One of the childhood stages that most catches parents by surprise is adolescence, when kids begin to pull away from them and take their first steps toward independence. While parents know this is inevitable, many feel caught off guard by it.
Most kids begin displaying this need by spending hours alone in their bedrooms or becoming very protective over their personal belongings. By the time they’re teenagers, some barely utter more than a “fine” when their parents ask how their day went. Their desire for privacy seems to escalate by the day, and adults are left to wonder how much of it they’re entitled to — if any.
Given the digital world we live in, where social media prompts us to share as much of our lives as possible, there are more than enough reasons to merit a parent’s concern over giving a child too much privacy.
Access to the Internet and social media presents the potential for all kinds of problems that parents didn’t face 10 or 20 years ago, including the prying eyes of strangers and the danger of cultivating (perhaps unintentionally) a bad reputation. A person’s digital footprint can be easy to track and near impossible to erase, so many parents are concerned about giving their children too much leeway. After all, how are you supposed to guide them toward responsible choices and teach them right from wrong if you’re not privy to what they’re thinking, saying, and doing — or whom they’re doing it with — whether they’re online or off? How much privacy are kids really entitled to?
What the research says
A Columbia University review of studies concluded that the majority opinion among experts as well as parents is that children are entitled to a certain amount of privacy, “while recognizing that this right should be qualified according to the child’s age and evolving capacities.”
In other words, a 10-year-old who shares his room with a younger sibling may become increasingly entitled to his own space, but not to his own cellphone or laptop. Of course, that depends on the parent as much as the child, and this is where things get cloudy. Taking into account age, maturity level, and personality, among other things, another parent may determine that 10 is a suitable age for a phone, and even condone their child engaging with others on carefully selected (and monitored) social media channels. (It bears mentioning that websites that collect information from children under the age of 13 are required to comply with certain Federal Trade Commission regulations, thanks to the Children’s Online Privacy Protection Act, otherwise known as COPPA.) Another mom or dad may think this is totally unacceptable. The key is to know what your child — and you — are ready for, and make decisions accordingly to the best of your ability.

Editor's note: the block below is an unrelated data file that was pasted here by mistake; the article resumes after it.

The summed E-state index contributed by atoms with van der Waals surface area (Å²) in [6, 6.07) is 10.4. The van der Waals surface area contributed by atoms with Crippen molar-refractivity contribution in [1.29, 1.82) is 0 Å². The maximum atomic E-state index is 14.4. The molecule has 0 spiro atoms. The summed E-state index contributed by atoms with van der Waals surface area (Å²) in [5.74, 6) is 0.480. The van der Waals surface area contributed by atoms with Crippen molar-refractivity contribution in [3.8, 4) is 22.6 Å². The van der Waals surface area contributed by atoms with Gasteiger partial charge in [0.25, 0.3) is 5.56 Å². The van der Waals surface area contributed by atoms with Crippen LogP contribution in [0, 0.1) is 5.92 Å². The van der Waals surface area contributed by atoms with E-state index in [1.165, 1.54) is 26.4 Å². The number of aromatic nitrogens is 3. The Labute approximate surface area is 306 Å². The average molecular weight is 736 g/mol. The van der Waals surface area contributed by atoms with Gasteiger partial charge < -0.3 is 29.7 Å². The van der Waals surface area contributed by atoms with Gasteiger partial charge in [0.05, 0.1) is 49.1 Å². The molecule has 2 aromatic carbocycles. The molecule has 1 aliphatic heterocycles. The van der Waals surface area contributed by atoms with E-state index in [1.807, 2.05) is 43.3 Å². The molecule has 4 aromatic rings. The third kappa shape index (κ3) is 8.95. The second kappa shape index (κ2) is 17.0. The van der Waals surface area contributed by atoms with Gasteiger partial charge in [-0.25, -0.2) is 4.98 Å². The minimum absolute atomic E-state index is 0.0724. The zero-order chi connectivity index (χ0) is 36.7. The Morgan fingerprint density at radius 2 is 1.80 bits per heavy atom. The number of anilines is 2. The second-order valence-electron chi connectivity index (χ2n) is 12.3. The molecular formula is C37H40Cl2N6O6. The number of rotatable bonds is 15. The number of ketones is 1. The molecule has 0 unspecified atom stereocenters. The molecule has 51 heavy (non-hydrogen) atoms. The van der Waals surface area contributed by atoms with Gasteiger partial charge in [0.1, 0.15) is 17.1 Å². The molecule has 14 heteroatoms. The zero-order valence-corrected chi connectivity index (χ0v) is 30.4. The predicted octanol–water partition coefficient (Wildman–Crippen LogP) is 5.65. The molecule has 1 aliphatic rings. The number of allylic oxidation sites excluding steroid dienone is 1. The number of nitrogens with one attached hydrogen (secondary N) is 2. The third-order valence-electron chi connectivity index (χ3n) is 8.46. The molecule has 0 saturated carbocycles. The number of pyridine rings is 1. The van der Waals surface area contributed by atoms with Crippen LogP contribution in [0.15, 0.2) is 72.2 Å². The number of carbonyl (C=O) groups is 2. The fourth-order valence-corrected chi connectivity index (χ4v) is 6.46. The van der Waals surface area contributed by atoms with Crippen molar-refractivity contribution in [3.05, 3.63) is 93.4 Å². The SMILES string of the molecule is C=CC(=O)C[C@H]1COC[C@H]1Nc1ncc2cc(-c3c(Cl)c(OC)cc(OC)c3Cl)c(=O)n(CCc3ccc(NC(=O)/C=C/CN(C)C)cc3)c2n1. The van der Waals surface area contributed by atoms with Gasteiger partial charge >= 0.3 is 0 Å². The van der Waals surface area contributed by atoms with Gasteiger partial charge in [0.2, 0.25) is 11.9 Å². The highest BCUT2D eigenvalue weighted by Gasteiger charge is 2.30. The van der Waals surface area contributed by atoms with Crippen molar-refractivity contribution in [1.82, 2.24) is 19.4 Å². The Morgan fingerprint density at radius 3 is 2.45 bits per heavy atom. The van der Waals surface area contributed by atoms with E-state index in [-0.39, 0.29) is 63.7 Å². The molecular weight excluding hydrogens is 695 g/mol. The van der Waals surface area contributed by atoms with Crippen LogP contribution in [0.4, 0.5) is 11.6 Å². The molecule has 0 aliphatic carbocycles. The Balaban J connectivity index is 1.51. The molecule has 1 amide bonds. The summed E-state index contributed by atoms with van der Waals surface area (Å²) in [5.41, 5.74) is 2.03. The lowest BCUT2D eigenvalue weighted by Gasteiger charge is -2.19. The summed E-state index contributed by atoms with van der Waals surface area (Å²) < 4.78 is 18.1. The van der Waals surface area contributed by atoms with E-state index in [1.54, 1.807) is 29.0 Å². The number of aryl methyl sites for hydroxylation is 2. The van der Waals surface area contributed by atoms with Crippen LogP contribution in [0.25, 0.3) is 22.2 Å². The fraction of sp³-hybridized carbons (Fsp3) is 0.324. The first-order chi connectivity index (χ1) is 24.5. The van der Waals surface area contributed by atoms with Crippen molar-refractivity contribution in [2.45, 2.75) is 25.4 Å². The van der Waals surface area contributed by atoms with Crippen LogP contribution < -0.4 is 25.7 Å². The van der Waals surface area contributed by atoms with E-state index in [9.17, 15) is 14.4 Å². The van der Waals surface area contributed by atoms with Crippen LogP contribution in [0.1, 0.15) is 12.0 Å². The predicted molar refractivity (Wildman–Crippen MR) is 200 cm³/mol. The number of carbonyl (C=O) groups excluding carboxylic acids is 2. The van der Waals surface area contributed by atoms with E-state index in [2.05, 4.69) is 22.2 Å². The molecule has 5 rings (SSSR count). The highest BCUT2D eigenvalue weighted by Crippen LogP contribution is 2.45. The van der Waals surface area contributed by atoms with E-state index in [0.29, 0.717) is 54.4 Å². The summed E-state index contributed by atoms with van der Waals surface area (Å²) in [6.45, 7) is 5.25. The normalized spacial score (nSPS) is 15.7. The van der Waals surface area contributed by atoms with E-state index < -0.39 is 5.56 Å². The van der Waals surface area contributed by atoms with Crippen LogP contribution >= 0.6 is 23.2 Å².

Concerns about what kids do online is justified, given that’s where most of the “flirting, gossiping, relationship-building, and ‘hanging out’ takes place,” according to one Harvard Law School literature review. Hence it’s no surprise that 50 percent of parents admit to using parental controls to block, filter, or monitor their child’s online activities, and 42 percent have searched for their child’s name online, according to the Pew Research Center.
What the experts say